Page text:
It may have been a shrewd marketing move for BBE not to put DJ David Rodigan's mug on the sleeve of The Kings Of Reggae two-CD set he compiled with producer Sting International (Shaggy, Sean Paul). Would you buy a roots reggae and dancehall comp assembled by some geezer who looks like John Ralston Saul's dad? Perhaps not.
But if you've enjoyed some Bob Marley tunes and were looking for some other nice numbers, Rodigan's entry-level mix -- which favours familiar classics like the Abyssinians' Satta Massa Gana, Junior Murvin's Police & Thieves and Burning Spear's Marcus Garvey -- makes for a swell introduction to the genre.
On the second disc, Sting International delivers a slightly less obvious track selection, with soulful dancehall burners by Ranking Dread (Fattie Z Boom), Lone Ranger (M16), Yellowman (Over Me), Josey Wales (Mi Have Fi Get You) and Toyan (Stylee). Not much in either mix that will impress serious reggae fans, but it all sounds sweet.
Lately the Shadoks psych reissue operation has been going Turkish crazy with a couple of stellar collections of primo Anatolian rock oddities from Edip Akbayram and the hairy scary Bunalim.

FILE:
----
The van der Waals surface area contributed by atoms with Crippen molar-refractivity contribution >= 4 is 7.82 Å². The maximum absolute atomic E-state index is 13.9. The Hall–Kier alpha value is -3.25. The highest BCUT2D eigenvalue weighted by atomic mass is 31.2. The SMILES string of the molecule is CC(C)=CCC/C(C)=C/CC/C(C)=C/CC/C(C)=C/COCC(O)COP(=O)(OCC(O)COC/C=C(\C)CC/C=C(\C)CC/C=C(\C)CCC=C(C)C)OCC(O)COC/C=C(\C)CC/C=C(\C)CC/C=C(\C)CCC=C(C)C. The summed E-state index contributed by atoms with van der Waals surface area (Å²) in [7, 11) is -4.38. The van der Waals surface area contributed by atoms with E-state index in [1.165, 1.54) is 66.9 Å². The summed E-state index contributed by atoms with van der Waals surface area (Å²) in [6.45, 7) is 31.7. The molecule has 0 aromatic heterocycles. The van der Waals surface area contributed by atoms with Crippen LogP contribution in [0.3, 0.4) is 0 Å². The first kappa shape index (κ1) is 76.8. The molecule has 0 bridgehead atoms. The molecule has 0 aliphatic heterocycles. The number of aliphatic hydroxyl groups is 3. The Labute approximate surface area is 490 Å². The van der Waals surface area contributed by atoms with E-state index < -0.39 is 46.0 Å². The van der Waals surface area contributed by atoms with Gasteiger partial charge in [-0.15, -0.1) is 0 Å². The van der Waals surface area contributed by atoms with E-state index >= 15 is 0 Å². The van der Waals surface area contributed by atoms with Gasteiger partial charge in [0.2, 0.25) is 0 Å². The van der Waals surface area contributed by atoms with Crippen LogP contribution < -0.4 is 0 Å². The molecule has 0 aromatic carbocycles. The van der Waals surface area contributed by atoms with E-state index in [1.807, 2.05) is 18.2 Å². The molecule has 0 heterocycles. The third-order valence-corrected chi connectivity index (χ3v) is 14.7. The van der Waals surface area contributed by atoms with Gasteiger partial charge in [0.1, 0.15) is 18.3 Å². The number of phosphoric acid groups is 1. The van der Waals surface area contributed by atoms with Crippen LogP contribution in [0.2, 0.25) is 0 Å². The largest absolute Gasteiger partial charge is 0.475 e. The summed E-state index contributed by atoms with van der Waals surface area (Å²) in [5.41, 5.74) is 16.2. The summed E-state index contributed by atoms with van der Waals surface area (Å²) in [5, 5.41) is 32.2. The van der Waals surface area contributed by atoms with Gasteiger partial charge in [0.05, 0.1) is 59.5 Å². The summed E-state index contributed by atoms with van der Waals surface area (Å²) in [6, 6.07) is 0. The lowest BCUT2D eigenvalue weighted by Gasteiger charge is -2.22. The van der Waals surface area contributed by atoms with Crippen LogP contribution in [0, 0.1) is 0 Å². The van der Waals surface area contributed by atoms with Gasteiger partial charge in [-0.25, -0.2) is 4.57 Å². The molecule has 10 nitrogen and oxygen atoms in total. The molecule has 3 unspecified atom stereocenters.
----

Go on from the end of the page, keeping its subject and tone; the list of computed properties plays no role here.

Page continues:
While 14 of the tracks on the two- disc Edip Akbayram have been reissued elsewhere, the 10 extra wah-wah- and fuzz-tweaked joints from his first two LPs and singles, including such sparkling classics as Daglar Dagladi Beni (The Mountains Made Me Sad) and Dumanli Dumanli Oy Bizim Eller (Our Village Is Full Of Smoke) should help to raise Akbayram's status to the level of Baris Manco and Erkin Koray.
Even less known than Akbayram, the hard-rockin' Bunalim (which means "Frustration") were founded by Ahmet Güvenç -- who notably played bass on Koray's classic Electronik Turkuler. The group only released singles during their three-year run (1969 to 72), and their walloping best are included on the self-titled Shadoks disc. Yeter Artik Kadin, a demented revision of Iron Butterfly's cover of Lee Dorsey's Get Out My Life Woman, should get heads nodding. Roughness.
Now here's a genius concept. Take some wonderful vintage Treasure Isle rocksteady rhythms and use them as backing tracks for radical rearrangements of familiar R&B classics and contemporary chart hits voiced by talented young singers.
That's what Peckings's Old Skool Young Blood, Volume 1(RPM) is all about. Ever wonder what Mariah Carey's Shake It Off sounds like done rocksteady-style? Maybe not, but Kelly Makeda's version is better than the original. The star of the Peckings show is really Bitty McLean, and the dub-style remix here of Walk Away From Love preserves the haunting beauty of the original mix.
Unfortunately, it doesn't include McLean's take of Smokey's Cruisin', but this is still gorgeous stuff.